Nepal's government has promised the equivalent of about $1,000 for the family of each quake victim, but has not announced plans to assist those who had lived in the more than 200,000 homes that were damaged or destroyed, according to official reports.
Nor is it clear how authorities plan to clear debris from isolated villages.
Reaching Paslang, just outside Gorkha's administrative center, requires traveling a rough, hill-hugging road that would be all but impassable for the heavy machinery that has been deployed to remove wreckage from hard-hit areas of the capital.
"We are still in the emergency phase," said Gorkha's district chief, Uddav Prasad Timilsina. "People are sleeping under the sky. There is scarcity of food. We need 45,000 tents and I have only received 10,000 tents. This is a very complex operation and we are all working 18-hour days."
One family in Paslang managed to dig a pressure cooker out from the dirt. The steel utensil sat over a small fire under a tent, its familiar whistle offering a fleeting sense of normal life.
Crouched in the tent, 23-year-old Anu Sahi had her arm in a sling. When their house collapsed, she and her 21/2-year-old niece, Apeksha, were trapped under a metal sheet. But the sheet caught on something and did not collapse, protecting her like a metal cocoon.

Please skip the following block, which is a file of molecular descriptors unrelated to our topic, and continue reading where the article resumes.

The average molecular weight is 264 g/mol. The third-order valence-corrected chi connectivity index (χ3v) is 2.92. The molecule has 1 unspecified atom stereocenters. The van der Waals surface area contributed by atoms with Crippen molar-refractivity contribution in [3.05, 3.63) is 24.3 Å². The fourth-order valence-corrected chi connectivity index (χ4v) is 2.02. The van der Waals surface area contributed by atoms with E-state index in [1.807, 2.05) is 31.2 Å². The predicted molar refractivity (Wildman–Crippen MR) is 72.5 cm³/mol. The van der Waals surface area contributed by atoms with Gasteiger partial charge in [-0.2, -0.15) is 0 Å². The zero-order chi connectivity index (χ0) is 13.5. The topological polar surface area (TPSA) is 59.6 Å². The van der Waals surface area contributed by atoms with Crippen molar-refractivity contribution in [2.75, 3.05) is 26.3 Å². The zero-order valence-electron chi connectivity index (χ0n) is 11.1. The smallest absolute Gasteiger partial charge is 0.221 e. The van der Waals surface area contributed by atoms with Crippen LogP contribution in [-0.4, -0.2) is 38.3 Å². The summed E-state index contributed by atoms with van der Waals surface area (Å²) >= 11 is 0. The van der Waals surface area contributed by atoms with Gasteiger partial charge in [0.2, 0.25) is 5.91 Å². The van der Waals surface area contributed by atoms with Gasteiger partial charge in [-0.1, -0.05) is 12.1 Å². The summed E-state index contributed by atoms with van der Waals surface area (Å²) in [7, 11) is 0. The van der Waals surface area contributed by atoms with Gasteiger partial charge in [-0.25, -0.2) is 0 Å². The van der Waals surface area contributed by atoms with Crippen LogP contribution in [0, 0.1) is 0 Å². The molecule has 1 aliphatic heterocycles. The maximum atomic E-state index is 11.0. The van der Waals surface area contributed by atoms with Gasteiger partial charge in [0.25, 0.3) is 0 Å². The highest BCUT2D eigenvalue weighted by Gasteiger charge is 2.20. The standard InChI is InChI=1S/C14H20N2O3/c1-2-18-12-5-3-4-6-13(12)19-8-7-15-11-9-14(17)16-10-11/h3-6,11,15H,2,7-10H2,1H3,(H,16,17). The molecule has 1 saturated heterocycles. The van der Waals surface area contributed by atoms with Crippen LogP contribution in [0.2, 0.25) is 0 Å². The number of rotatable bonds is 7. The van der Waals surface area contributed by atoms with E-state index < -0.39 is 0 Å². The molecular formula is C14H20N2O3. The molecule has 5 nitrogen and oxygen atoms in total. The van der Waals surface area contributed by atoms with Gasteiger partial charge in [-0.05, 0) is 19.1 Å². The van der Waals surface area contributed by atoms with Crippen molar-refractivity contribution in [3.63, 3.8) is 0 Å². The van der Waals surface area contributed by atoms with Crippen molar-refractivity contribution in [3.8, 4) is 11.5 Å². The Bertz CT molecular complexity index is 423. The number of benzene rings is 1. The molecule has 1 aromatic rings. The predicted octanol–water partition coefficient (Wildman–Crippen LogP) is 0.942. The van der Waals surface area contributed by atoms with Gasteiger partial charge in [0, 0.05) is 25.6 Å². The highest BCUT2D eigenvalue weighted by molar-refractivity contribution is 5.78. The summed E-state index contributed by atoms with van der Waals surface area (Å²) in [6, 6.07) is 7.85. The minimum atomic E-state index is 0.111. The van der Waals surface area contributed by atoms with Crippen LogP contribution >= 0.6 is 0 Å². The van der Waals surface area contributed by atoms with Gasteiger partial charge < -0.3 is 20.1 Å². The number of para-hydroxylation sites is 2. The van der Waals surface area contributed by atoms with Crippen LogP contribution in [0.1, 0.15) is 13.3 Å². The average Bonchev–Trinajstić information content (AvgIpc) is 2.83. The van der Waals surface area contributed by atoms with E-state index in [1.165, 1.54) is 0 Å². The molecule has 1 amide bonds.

She escaped with a dislocated arm, the baby astonishingly unharmed.
At the time, Sahi's uncle and neighbor, Raj Kumar Sahi, was in Katmandu where he works as a security guard. He was in an apartment with his son, Sujan, a soldier whose wife was pregnant with their first child.
It was scarcely safer there. The top floor of the building crumbled in the quake, but the men fled to safety and back to Paslang.
"We would have had two widows," Raj Kumar Sahi said. In Paslang, Sujan Sahi wordlessly hammered nails into a shed that would serve as the family's temporary home.
But temporary was likely to mean several months. Farmers here are busiest in summer, the cultivating season, and even those who had some money saved up said they would not build permanent structures until winter, at the earliest.
Although his father, Raj Kumar Sahi, planned to return to his job in Katmandu, he insisted that he would rebuild in Paslang. He found the capital dirty, having moved there five years ago just to earn money. His land sits in the shadow of Ganesh Himal, a range of frosted, majestic peaks that his family has gazed upon for generations.
"This is our ancestral land," he said. "My father's house was on this spot 30 years ago. Where else would we go?"